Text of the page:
How can we rely on the veracity of the reported “facts” if the news originators are forced to give their content away free online? Ultimately, something has to give in a free economy; in the case of news, it is credibility and accuracy that ultimately gives. We are beginning to see the effect that free has on veracity and accuracy of reported “facts” online if a recent study of online magazines is to be believed.

The Columbia Journalism Review, as reported by the New York Times, recently surveyed the editing and fact-checking practices of magazine websites. Of the 665 magazines surveyed, 59% copyedit less rigorously or not at all the online content and 43% do less rigorous to no fact checking of the online content. The likelihood of these numbers decreasing with free content probably is nil; it is more likely that the numbers will increase.

Yet our discussions about our surrounding world have to start from some base. Granted they can start from one’s imagination in which we simply declare certain things as truth, but that seems to me to be a poor base from which to decide anything. News aggregators won’t have anything to aggregate and political and social commentators anything to comment on in the absence of news originators.

Not all newspapers either can be or should be behind paywalls. For example, my hometown newspaper is generally bereft of any real news origination and at best is worth $10 a year (although it costs closer to $200 a year by subscription), but that is because it lacks any real credibility and because most of its efforts are as a news aggregator, not originator. But there are certain newspapers, those that are true news originators, whose efforts should be behind a paywall. Their credibility, earned over decades of origination efforts, not only deserves financial support but warrants such financial support.

It has been reported that Internet and TV news (local and national/cable) are the leading sources for news today. Newspapers run distantly behind. On the surface, this indicates that paywall support is undeserved by newspapers. But the reality is different. TV news operations are scaling back on reporting; ABC News, for example, recently announced it was cutting its news gathering staff by one-third. Many of the covered stories originate in newspaper exposés, not in original TV reporting, and there is a significant difference in the depth of analysis provided in a 10-second TV blurb compared with a multipage newspaper article. Besides, TV news is behind a paywall; just an indirect one. Most of us get our TV via cable/satellite for which we pay a monthly fee. The cable/satellite operators pay the TV channels a per subscriber fee. And we also pay those same cable/satellite providers for Internet access. So why not also pay news originators for their work? Why should it be free just because it is on the Internet?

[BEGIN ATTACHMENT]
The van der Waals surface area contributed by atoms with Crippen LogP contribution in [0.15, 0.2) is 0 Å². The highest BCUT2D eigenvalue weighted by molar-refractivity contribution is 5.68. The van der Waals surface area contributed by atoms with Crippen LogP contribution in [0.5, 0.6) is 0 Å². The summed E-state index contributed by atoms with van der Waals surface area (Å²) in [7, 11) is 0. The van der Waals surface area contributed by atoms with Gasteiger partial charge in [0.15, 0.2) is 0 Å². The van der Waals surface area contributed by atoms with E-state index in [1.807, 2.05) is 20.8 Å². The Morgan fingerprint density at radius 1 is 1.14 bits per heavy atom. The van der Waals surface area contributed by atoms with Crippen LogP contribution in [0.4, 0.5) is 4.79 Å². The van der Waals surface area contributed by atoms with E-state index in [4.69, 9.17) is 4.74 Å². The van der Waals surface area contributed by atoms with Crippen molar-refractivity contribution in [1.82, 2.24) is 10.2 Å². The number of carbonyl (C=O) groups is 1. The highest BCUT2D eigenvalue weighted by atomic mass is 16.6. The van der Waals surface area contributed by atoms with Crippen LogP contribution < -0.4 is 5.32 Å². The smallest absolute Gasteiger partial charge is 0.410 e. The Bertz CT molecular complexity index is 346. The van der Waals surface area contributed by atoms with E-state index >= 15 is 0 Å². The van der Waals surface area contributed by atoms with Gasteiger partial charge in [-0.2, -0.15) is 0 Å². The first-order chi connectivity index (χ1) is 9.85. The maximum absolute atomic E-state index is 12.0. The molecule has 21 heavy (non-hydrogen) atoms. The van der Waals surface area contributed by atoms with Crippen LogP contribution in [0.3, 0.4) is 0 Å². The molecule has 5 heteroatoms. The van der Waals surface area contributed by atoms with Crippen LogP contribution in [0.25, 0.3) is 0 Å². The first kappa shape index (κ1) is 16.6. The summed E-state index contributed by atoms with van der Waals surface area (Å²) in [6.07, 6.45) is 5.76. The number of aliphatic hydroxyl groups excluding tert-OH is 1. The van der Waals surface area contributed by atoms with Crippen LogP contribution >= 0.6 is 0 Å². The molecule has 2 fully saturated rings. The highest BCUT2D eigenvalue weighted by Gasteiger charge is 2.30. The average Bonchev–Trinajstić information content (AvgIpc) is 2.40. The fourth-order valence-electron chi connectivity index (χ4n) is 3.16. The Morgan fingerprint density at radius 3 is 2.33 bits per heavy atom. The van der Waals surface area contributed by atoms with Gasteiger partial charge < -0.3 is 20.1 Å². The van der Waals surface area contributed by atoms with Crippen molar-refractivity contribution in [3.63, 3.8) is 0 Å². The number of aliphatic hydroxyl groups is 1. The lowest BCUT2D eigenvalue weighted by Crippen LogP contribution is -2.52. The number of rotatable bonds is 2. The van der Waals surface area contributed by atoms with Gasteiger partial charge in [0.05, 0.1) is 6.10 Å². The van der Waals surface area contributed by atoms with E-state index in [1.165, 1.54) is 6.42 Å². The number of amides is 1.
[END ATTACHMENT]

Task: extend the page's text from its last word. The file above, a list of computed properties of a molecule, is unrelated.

Many Internet news sites are nothing more than aggregators, not original news reporters. Without the originators, there would be no aggregation possible. More important, perhaps, are the findings of the Columbia Journalism Review. Its survey (see the New York Times article linked earlier) found that 16% of the respondents didn’t fact check online-only content at all and that of those that did fact check online content, 27% used a less-stringent process than they used for their print offering. How reliable can those sources be? Would you want your lawmakers or your doctors to make decisions based on unverified information?

Consequently, I’m inclined to think that Rupert is right. I’m not sure that the New York Post is worthy of being behind a paywall, but I have no doubt about the worthiness of, for example, the Wall Street Journal, the Financial Times, The Economist, and the New York Times — that is newspapers with high credibility and well-deserved reputations as news originators. Keeping news originators alive and healthy is important to keeping alive and healthy democratic institutions.

Perhaps Rupert is right this time.